When Deciding on a Diet, Do Your Homework

The US Department of Agriculture issued its first dietary recommendations to the nation in 1894. In 1916, a guide to children's nutrition appeared. The children's guide listed five food groups. In the 1941, the department came up with recommended dietary allowances and assisted homemakers, faced with war shortages, by modifying the basic seven food groups.

Only two years later, the USDA reduced the food groups from seven to four, citing public confusion over the complexity of seven groups. In the 1970s, the department bowed to mounting pressure from health professionals who noted a rise in heart disease. The USDA added a cautionary fifth group of fats, sweets and alcohol. Eventually, by 1992, the basic food groups were modified again and arranged in a pyramid graphic, adding a dimension of proportion..

Every five years for the past 25 years, the USDA has issued new nutritional guidelines. Later this month, the secretaries of the Department of Agriculture and the Department of Health and Human Services will jointly release the sixth edition of "Nutrition and Your Health: Dietary Guidelines for Americans."

A committee of experts made recommendations for the 2005 guidelines and other scientists independently reviewed them. The public was invited to comment on the proposed guidelines last summer. The pyramid graphic was challenged and recommended servings were adjusted. In the proposed basic food groups, beans could not find a resting place. They were listed in two different groups. The advisory committee's guideline report also addressed differing caloric and nutrient needs by age and gender in depth, probably the most dramatic change from past years. Some issues, such as the relationship of breakfast to body mass index or caloric compensation for liquids versus solid food calories, remained unresolved.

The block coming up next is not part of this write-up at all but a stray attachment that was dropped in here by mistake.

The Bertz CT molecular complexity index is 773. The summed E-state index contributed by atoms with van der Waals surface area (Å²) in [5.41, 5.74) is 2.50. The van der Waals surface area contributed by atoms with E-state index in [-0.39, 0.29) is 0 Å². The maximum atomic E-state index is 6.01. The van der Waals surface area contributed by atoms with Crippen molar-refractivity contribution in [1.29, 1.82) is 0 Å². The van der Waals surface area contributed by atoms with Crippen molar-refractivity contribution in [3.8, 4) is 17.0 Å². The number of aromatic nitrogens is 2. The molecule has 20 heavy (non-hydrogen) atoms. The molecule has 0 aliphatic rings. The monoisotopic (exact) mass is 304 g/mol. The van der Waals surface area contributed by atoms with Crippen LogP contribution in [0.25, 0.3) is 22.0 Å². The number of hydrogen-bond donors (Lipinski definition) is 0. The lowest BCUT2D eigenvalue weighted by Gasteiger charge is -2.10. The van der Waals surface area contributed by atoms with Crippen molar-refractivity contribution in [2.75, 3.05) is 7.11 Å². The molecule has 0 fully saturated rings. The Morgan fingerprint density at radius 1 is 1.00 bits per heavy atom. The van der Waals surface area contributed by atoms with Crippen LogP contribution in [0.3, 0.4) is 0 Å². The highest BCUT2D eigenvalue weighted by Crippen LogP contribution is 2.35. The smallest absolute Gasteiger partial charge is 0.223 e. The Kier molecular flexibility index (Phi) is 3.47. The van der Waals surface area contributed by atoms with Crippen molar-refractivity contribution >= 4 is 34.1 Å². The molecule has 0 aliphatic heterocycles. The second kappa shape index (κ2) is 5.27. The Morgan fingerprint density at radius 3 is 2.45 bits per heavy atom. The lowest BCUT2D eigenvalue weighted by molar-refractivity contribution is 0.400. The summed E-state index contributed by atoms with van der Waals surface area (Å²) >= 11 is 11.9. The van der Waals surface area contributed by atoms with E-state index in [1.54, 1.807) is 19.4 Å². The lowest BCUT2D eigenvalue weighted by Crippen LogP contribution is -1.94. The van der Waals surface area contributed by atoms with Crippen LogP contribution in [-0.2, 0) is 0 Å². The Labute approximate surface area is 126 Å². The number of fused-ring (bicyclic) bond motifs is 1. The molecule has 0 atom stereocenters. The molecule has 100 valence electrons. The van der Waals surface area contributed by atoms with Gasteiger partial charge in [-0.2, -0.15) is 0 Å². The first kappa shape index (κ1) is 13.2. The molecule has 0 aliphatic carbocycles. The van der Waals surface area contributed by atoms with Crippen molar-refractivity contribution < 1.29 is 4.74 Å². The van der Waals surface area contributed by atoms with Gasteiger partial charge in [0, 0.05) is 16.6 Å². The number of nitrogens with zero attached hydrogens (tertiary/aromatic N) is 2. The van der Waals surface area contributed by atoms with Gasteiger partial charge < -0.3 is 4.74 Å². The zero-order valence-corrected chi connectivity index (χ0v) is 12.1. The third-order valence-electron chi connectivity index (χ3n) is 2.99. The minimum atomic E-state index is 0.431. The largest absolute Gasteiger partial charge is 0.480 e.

The recommended servings of fruits and vegetables has risen, as research continues to reveal a host of plant-based nutrients with beneficial effects on the body. Although the value of whole grains has been recognized for over a hundred years, the USDA has finally decided to emphasize the importance of eating whole grains in breads, cereals, and bakery products. The legume, too, may enjoy new celebrity status.

The advisory committee found that most Americans need to increase their intake of Vitamin E, calcium, potassium and fiber. Some diet experts strongly disagree with the committee's position on calcium. I found it encouraging that a nod went to reducing intake of sugar-sweetened beverages, although I would have liked to have seen some question raised regarding artificially sweetened beverages. I am keen to see how the media will present the 2005 guidelines and if a new graphic representation of basic food groups will be included.

Nine years ago, the USDA asked Americans if they agreed with this statement: "There are so many recommendations about healthy ways to eat, it's hard to know what to believe." Over 40 percent of the respondents answered "yes." I suspect that if the study were repeated today, even more Americans would agree with that statement. In my opinion, the 2005 guidelines may not reduce confusion. How can the average person cope with a continually changing, perplexing, contradictory flow of information on nutrition?

I think back to the early settlers of the vast Midwestern plains. Snowed-in, during a long cold winter, one took one's own counsel. That may be a solution to the complexities of today's nutritional information overload: to simply look within. To ask oneself: How do I feel? What foods seem to disagree with me, or with my mom or dad? Am I getting fat? Do I need more energy? Should I have my cholesterol tested? Should I check labels to avoid hydrogenated palm or coconut oil because I'm older and my eyesight is not the best?" When an illness like diabetes or heart disease is present, obviously a physician's advice on diet must be followed, but do your own reading and research. Ask questions.

One evening, while repairing my makeup in the ladies room, I eavesdropped on two women who were comparing diets. One lady said that she'd eaten a healthy breakfast for years and never felt very well afterward. She began to think about her diet and read a book that matched diets with blood type. According to the book, two of the items she'd eaten every morning did not agree with her blood type. She substituted a different breakfast from the list of preferred foods for her blood type. Immediately she noticed a huge difference in how well she felt after eating.